Turkey Plays the Tatar Card?


Russo-Turkish rivalry, a force which has shaped the formation of the Balkans, the Middle East, and Eurasia for centuries, appears to have returned from a long dormant period. 


Background

The shooting down of a Russian jet on the Syrian-Turkish border dramatically changed the international scene throughout Eurasia. Sanctions, diplomatic fallout, and even the banning of a pan-Turkic song contest have altered Russo-Turkish relations for the foreseeable future. While direct military confrontation between the two antagonists is unlikely, both sides are actively seeking leverage in the new regional struggle.

News headlines since the shoot down have featured Russia’s signing of a new air-defense agreement with Armenia and the former’s stationing of attack and transport helicopters in the country. Russia’s potential influence over Turkish Kurdistan has also not gone unnoticed. The reinforcing of the Russian-Armenian alliance, combined with the potential for subterfuge within Turkish territory puts very real strains on Ankara’s defense services. Combine this with active Russian involvement in Syria, naval agreements with Cyprus, and joint exercises with Serbia, and Turkey seems to be in a very difficult position.

In response, Turkey has accelerated gas projects with Azerbaijan and is now attempting to reinforce relations with Central Asian states. Such efforts pale however in comparison to a story which has recently come to light in Ukraine, something which may give Turkey a significant bartering chip with Moscow.

The Tatar Card

Lenur Islyamov, representative of the organization “Majlis of Crimean Tatars,” announced to Ukrainian media the formation of a Tatar Battalion to assist in the blockade of the Peninsula. While the pro-Ukrainian involvement of many Tatars is not new, Islyamov’s claim of assistance from the Turkish Defense Ministry could drastically alter the dynamic of the Ukrainian conflict.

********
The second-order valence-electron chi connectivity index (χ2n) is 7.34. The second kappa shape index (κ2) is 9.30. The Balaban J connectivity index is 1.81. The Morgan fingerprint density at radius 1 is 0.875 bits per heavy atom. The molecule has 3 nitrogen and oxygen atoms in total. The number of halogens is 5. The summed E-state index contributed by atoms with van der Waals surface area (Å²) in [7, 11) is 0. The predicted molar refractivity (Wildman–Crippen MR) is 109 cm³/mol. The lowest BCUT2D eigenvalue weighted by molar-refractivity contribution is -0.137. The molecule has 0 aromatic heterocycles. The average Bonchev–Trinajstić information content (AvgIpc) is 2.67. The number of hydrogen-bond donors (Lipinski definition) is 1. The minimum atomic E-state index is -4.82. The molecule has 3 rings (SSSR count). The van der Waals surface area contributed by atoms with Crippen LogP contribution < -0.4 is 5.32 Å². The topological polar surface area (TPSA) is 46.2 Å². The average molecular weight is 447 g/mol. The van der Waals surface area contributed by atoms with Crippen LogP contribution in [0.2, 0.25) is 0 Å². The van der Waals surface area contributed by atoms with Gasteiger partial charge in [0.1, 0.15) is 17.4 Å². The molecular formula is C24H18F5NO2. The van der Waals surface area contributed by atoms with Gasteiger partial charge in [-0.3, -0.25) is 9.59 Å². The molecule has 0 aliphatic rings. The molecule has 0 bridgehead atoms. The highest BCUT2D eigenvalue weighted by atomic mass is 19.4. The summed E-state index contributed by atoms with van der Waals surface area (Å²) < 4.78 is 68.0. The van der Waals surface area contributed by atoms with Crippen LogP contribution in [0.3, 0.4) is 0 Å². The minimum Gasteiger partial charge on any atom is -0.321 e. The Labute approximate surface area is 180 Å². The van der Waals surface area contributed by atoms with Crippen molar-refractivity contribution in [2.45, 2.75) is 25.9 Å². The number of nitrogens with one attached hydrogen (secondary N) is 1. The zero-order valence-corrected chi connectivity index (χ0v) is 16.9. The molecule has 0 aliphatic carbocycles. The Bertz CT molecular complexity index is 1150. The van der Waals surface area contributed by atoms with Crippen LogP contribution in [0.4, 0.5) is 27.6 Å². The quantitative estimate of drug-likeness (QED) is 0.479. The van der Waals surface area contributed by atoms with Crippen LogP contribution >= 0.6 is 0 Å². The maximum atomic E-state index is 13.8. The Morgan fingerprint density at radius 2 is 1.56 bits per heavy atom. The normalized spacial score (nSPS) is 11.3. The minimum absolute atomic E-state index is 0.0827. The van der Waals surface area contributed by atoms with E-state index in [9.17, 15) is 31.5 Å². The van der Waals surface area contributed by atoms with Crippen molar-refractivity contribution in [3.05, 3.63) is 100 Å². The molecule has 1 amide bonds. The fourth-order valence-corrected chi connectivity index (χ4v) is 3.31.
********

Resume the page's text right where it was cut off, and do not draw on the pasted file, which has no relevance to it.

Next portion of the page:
A self-proclaimed leader of the Crimean Tatar cause and one of the primary coordinators of Ukraine’s blockade, Islyamov has become a key player in the south of the country. In a statement to the Ukrainian press, he claims to already have over 100 volunteers prepared to serve in the battalion. These men, all believed to be natives of Crimea, would have an intimate knowledge of the territory’s terrain and could pose serious espionage and sabotage challenges to Russian rule over the peninsula.

Militant Turkish and pan-Turkic attention toward Crimea has been suspected for several months. The involvement of the far-right Turkish Grey Wolves movement with the blockade was speculated by the Russian media in early December, but with little concrete evidence made public until now.  The Grey Wolves have been implicated in militant activity spanning from China and Thailand all the way to Syria, potentially even being involved with the killing of a Russian pilot in the country. Their presence in both the Ukrainian and Syrian battlefields, if corroborated, further links the two conflict zones. It also significantly raises the stakes of a new Russo-Turkish “Great Game” throughout Eurasia.

Both Russia and Turkey be described as autocratic states in which security interests are valued above most everything else. The imperial legacies of both countries continue to shape both the Middle East and post-Soviet space, and have left them with allies within each other’s respective “near-abroads.” As Russia’s traditional allies in Syria, Armenia, and the Balkans are each in geographic position to limit the influence of a resurgent Turkey, Ankara will seek any leverage it can find.

Turkey maintains that its shooting of a Russian jet was a reaction to the latter’s targeting of Turkomen rebels in northern Syria, a people with whom Turkey has great influence. The Turkomen may indeed by Turkey’s closest ally in the Syrian conflict. They are often described as ethnic compatriots, in a similar manner to how Russia describes separatists in the Donbas region. This use of language may indicate the proliferation of the “hybrid-warfare” model throughout Eurasia, in which civilian populations are mobilized along with military operations.  

Looking Forward

The Russo-Turkish rivalry shows no signs of slowing down, and may in fact become one of the driving forces in Eurasian politics for the foreseeable future. As the second-largest military in NATO and a rising economic and technological power, Turkey is a far stronger player than many in the West seem to realize. Its influence spans from Muslim communities in the Balkans, through rebel groups in Syria, all the way into Central Asia. Combined strains of pan-Turkism, Islamism, and old-fashioned geopolitics each drive Turkey to take a more active role on the regional stage, and pit her directly against Russia.  

Photo Courtesy of Wikimedia Commons